In 1996 the Health Insurance Portability and Accountability Act was enacted. HIPAA was created for several reasons—mainly to solve issues dealing with continuing health coverage for people who lose their jobs, reducing health care fraud, creating industry-wide standards, and protecting private health information.
It created policies such as the Standards for Privacy of Individually Identifiable Health Information (colloquially known as the Privacy Rule) which set national standards for the protection of private health information, or PHI, and created ways to hold medical practices accountable for security.
There has been a large surge in interest in HIPAA lately because of the increase in databreaches happening worldwide.
Personal healthcare information is highly sought after by identity thieves, and as criminals find new, illusive ways to steal large amounts of data, the privacy and security measures in place in the healthcare industry have received a lot of attention.
Usually when HIPAA is brought up, it is in reference to rules in Title II, which cover security of private health information. Compliance with these rules is critical for a successful and sustainable healthcare organization.
Why Was HIPAA Enacted?
HIPAA is a piece of legislation designed to simplify, standardize, and solidify healthcare industry processes. From security to ease of communication between doctors, the policy seeks to provide guidelines and support for organizations that handle personal health information.
The five distinct titles within HIPAA break it apart into sections.
Title I: HIPAA Health Insurance Reform
Title II: HIPAA Administrative Simplification
Title III: HIPAA Tax-Related Health Provisions
Title IV: Application and Enforcement of Group Health Plan Requirements
Title V: Revenue Offsets
Although HIPAA is far reaching, dipping its fingers in many aspects of healthcare reform, when it is brought up it is typically in reference to rules in Title II, including:
HIPAA Privacy Rule (effective in 2003)
Limits the use and disclosure of sensitive PHI. Doctors are required to provide an account of each entity to which PHI is disclosed.
HIPAA Security Rule (effective 2005)
Established national standards for securing electronically stored patient information. It requires safeguards be put in place to secure electronic PHI during transfers, receptions, and data maintenance.
One of the main goals of HIPAA was to create a more streamlined and efficient healthcare system.
Under HIPAA, the Department of Health and Human Services (HHS) issued standards for electronically transmitted data in order to create operational efficiencies overtime and long term savings.
It encouraged healthcare organizations to go digital so that sharing information could be easier, it initiated standardized techniques to streamline the process, and it included safety measures to enhance the privacy of digitized personal information.
At its inception, security and privacy practices were included in HIPAA, but not the main focus of the law. But with the recent surge in databreaches and hacking incidents, this portion of the law has been amplified.
Why is HIPAA Important?
It’s important for healthcare providers to be aware of HIPAA because it created rules that health organizations must comply with, or alternatively, face heavy fines.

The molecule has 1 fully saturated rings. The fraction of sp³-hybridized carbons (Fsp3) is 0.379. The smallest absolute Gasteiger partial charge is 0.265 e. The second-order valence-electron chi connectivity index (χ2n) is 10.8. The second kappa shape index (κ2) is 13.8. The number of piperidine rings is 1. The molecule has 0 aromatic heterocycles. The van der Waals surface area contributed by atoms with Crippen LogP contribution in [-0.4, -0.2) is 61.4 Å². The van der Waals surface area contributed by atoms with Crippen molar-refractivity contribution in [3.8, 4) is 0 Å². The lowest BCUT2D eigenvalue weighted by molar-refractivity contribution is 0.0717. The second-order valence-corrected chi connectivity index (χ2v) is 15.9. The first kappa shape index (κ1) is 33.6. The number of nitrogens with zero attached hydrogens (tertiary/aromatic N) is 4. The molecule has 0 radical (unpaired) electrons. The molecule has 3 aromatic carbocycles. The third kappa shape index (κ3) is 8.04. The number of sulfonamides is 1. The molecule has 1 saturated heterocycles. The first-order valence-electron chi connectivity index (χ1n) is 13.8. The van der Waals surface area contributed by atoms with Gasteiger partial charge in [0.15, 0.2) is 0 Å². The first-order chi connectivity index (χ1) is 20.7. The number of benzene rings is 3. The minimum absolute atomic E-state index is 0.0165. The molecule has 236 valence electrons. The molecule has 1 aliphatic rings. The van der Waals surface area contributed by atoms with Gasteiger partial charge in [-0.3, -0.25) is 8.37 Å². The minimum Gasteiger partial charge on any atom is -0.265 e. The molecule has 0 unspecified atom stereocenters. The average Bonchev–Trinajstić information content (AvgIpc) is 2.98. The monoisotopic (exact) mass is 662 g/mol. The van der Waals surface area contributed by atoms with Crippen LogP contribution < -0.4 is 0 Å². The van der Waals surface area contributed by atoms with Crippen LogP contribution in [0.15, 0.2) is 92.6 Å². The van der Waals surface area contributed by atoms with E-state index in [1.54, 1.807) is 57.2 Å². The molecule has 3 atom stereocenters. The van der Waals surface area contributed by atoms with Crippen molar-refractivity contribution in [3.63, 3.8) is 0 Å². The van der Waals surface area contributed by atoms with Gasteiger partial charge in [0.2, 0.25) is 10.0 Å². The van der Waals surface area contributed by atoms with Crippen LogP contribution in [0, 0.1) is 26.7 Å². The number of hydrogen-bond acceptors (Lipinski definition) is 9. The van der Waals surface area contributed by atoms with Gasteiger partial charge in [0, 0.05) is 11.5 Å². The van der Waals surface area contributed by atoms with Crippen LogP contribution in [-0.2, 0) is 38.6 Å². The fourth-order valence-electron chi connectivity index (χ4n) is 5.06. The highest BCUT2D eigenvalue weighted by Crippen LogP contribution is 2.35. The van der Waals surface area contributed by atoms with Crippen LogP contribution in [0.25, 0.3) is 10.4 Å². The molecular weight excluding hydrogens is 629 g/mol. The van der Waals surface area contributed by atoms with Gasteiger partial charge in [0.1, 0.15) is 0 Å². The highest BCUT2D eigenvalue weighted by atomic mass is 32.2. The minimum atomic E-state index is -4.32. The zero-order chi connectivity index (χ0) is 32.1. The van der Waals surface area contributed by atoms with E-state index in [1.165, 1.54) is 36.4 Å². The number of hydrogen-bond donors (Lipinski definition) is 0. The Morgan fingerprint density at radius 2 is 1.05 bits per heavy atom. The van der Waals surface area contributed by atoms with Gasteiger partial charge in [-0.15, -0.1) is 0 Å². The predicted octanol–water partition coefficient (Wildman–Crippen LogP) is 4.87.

Not understanding HIPAA rules or willfully violating security procedures will lead to heavy fines and mandatory structural reorganization.
When HIPAA was first enacted, fines ranged from $100 per violation to $50,000 per violation, depending on the severity and whether the actions could have been prevented. With the addition of the Omnibus rule in 2013, penalties can now be as high as $1.5 million per violation.
Keep in mind that HIPAA was enacted to create efficiencies and keep people safe. If avoiding a fine is not enough motivation to keep your data secure, think of the people behind the numbers. The more steps you take to keep your data secure, the safer you are keeping your patients.
What Steps Can I Take to Avoid HIPAA Violations?
The best way to avoid violating HIPAA rules is to know how they apply to your organization. Health plans, healthcare clearinghouses, and healthcare providers that electronically transmit health information are all affected.
Since the importance of data security has been highlighted, you may want to invest in encryption services and train your employees every year on the state of digital security and what your company policies are.
Stay on top of current laws and new tools that help you manage your data better.
Cloud based data storage services are taking over because of their low cost, accessibility, efficiency, and ease of use. With this new technology comes new opportunities for thieves to reach their hands into your sensitive data, but with careful, well thought out management your data can be safer than ever.
Need a HIPAA Compliant Records Management Partner?
Record Nations partners with certified records management professionals throughout the country. If you need to digitize your records, find an electronic document management system, or store your physical records safely offsite, we’ll help you find a qualified provider nearby.
Call us today at (866) 385-3706 or fill out the form on the right to get free quotes on local services. We look forward to helping your organization find a document management solution that works.